The race was on, and this time the better man lost. Although I didn’t realize it at the time, the race started in the fall of 1986, and apparently I was the tortoise, but unlike the fable, I was the tortoise that lost. Shoot, I didn’t even realize it was a race until about four years ago when Alexandra enrolled in Evangel University. Then I knew that I must finish the degree that I started in 1986, and I must finish before she did. However, I underestimated her drive and determination. Despite losing a semester to UAA, despite having to dissect a pig on the back deck in the middle of summer, and despite working several jobs, acting, dancing, traveling to Africa, around the states and more, despite all of it she still finished and she finished way ahead of me. Alas, I will finish, and I will finish strong, but I will not finish before my daughter and I could not be prouder to lose this race. If I had half the drive and determination of my daughter, I would’ve finished my four-year degree in two years circa 1988, with a 3.8 GPA. Instead, exactly like my actual physical running, I am a plodder, one foot painfully and slowly in front of the other, sweat pouring down my face, pain shooting through my well used knee joints and degenerative lower back. It is not pleasurable, but it is doable, unless calculus is involved.
We had the privilege of witnessing her cross the finish line, the first grandchild to do so. The trip was a collage of memories as Alli attended the same university that Tracy and I met at, Evangel. Except when we attended it was a sprawling college, with classrooms scattered throughout old military barracks. The last one in class had to sit by the 1950 steel radiator heater, boiling as Mrs. Fletcher explained the difference between a debit and credit and espoused the beauty of accounting. It is much different now. There are no barracks, there are only beautiful new buildings, all climate controlled. I hear there is even a state-of-the-art library. Rumor was there was a library when I attended, but I am unable to verify such details, perhaps an indicator as to why I am still racing. The dorms remain the same. In fact I think they have the same carpet from when we attended, unless someone else spilled some RC Cola between the fake plant and glass panel of the main entry just outside the Mrs. Pac Man game table.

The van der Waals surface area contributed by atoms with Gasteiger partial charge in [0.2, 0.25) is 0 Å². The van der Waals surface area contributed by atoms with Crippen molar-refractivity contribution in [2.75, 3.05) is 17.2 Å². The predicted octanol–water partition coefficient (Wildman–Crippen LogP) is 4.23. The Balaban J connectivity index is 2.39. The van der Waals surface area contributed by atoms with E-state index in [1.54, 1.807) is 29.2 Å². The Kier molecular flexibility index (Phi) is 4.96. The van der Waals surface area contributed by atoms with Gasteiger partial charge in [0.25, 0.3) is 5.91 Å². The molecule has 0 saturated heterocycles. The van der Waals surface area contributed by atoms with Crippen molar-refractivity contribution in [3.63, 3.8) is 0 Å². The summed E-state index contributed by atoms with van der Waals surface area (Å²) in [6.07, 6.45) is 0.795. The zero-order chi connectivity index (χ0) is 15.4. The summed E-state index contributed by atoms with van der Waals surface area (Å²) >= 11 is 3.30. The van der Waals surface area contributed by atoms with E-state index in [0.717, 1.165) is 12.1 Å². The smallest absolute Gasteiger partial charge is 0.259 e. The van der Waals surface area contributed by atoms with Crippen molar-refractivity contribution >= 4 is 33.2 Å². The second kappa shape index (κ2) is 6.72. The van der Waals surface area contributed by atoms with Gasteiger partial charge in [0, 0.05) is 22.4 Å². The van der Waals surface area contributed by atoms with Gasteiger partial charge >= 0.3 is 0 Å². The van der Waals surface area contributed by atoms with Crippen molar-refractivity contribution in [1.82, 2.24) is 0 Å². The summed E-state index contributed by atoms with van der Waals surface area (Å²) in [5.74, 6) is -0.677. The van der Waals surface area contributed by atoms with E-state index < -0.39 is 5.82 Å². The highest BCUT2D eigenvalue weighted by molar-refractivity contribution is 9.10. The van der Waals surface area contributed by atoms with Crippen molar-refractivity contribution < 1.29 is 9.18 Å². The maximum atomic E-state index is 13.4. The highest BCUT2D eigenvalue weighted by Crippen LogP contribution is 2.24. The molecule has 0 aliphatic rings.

While back at the inception of the Godfrey 10, we took time to visit our very first home, the one we purchased for $43,500 soon after we married, while Tracy finished her race, long ahead of me. The house looked older, smaller, and perhaps it was now part of the “hood”. I don’t remember it that way. I wished we could’ve peeked inside to see if the marble tiles and white Berber carpet still styled the living room.
Throughout the trip, the memories kept smacking us across the face; the Old CD store where you could buy and sell CDs, and not the financial kind. The very first Subway sandwich shop I ever ate at, the lake, Steak and Shake, Sonic, my old employer Bass Pro Shops and the ever-growing Battlefield Mall. It was all so old, and there was so much more than I remember. It was impossible to not flash back to those late night Taco Bell runs, and $1 movie nights with my then girlfriend. We were young, carefree and ready to take on the world. We just did not know what that meant. I am glad that the Lord guided our paths, even when we thought we were driving. I guarantee this, in the late 1980s I never imagined our journey would involve eight kids, but I also guarantee that I would not want to have it any other way.